The changing of the corporate name does not affect the liability of the corporation. See Rice v. Fletcher Savings & Trust Co. (1939), 215 Ind. 698, 22 N.E.2d 809; State Exchange Bank v. Paul (1915), 58 Ind. App. 487, 108 N.E. 532. Any possible error resulting from such a mistake by the trial court is harmless. See Allison v. Boles (1967), 141 Ind. App. 592, 230 N.E.2d 784 and Emison v. Henderson (1967), 141 Ind. App. 240, 227 N.E.2d 457. This Court will not reverse for such error. Quinn v. Peru Transit Lines, Inc. (1967), 141 Ind. App. 111, 226 N.E.2d 546.
Rule AP. 15(D) of the Indiana Rules of Appellate Procedure provides that a defect in form such as this is unavailable as a ground for reversal and grants the power to this Court to deem the judgment as amended on appeal. Pursuant to Rule AP. 15(D), this Court orders the judgment to be amended to conform to the present corporate name.ISSUE TWO: Prejudgment Interest.
Prejudgment interest is statutory in Indiana. I.C. 1971, 24-5-1-3; Ind. Stat. Ann. § 19-12-103 (repealed). This statute allows the award of interest prior to judgment for certain types of obligations. The main thrust of the Lindenborgs' claim for interest is in the context of special damages stemming from a source outside the statute.
The Lindenborgs suggest as authority for their position the early Indiana Supreme Court decision of New York, Chicago & St. Louis Ry. Co. v. Roper (1911), 176 Ind. 497, 96 N.E. 468. In Roper, supra, the Court was faced with a situation where the trial court had awarded prejudgment interest on the Appellee's claim for the negligent destruction of his home. The basis of that award was the concept that the Appellee should be compensated for the full amount of the tortious injury to his property, i.e., a return of Roper to the status quo. In affirming the grant of prejudgment interest, the Court noted that a statutory provision for such a claim in contractually oriented actions did not foreclose the award of interest as an element of damages in a tort action.
*821 As a standard governing the award of prejudgment interest in actions not governed by statute, the Court in Roper adopted a test dictated by the Utah Supreme Court in the case of Fell v. Union Pacific Railway Company (1907), 32 Utah 101, 88 P. 1003. In Fell v. Union Pacific Railway Company, supra, 88 P. at 1007, the Utah Supreme Court stated:"The true test to be applied as to whether interest should be allowed before judgment in a given case or not is, therefore, not whether the damages are unliquidated or otherwise, but whether the injury and consequent damages are complete and must be ascertained as of a particular time and in accordance with fixed rules of evidence and known standards of value, which the court or jury must follow in fixing the amount, rather than be guided by their best judgment in assessing the amount to be allowed for past as well as for future injury, or for elements that cannot be measured by any fixed standards of value."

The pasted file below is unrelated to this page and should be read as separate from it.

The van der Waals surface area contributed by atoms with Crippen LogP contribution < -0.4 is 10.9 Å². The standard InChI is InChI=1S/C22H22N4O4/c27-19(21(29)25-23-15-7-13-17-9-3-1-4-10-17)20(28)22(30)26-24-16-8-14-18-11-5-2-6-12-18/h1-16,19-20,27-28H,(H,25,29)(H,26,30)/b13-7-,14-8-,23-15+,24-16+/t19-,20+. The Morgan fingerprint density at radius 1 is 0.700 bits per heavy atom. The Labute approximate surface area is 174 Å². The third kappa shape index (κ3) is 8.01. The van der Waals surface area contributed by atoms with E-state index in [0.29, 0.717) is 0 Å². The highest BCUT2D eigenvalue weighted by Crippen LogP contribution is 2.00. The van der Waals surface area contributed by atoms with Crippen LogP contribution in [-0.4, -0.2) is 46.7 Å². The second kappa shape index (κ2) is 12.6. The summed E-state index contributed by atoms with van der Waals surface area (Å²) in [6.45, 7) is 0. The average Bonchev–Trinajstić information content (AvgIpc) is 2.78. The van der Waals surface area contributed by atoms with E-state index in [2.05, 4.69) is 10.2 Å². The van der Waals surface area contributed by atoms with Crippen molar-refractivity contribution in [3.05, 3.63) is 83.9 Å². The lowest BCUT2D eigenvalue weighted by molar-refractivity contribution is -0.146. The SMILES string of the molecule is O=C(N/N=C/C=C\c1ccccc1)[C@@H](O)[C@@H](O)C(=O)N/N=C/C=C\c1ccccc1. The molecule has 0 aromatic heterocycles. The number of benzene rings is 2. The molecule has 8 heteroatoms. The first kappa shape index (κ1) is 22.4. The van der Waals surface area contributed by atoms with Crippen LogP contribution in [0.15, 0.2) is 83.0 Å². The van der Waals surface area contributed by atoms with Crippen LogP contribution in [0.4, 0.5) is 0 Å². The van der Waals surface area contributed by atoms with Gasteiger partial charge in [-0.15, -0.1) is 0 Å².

See also Dunham v. Jones (1915), 184 Ind. 46, 52, 110 N.E. 203, 205 [overruled on other grounds in Prudential Ins. Co. of America v. Ritchey (1918), 188 Ind. 157, 164-165, 119 N.E. 369].
Although the Court in Roper, supra, did mention actions based on contract in an analogy drawn to the compensatory nature of contractual damages, it made no disposition concerning any claim for prejudgment interest other than the one concerning the tortious claim presented in that appeal. Concerning the scope of the remedy created in that decision, the Court in Roper, quoting Fell v. Union Pacific Railway Co., supra, stated:"`... In all personal injury cases, ... and all cases where the damages are incomplete and are peculiarly within the province of the jury to assess at the time of the trial, no interest is permissible....'" New York, Chicago & St. Louis Ry. Co. v. Roper, supra. 176 Ind. at 507, 96 N.E. at 472.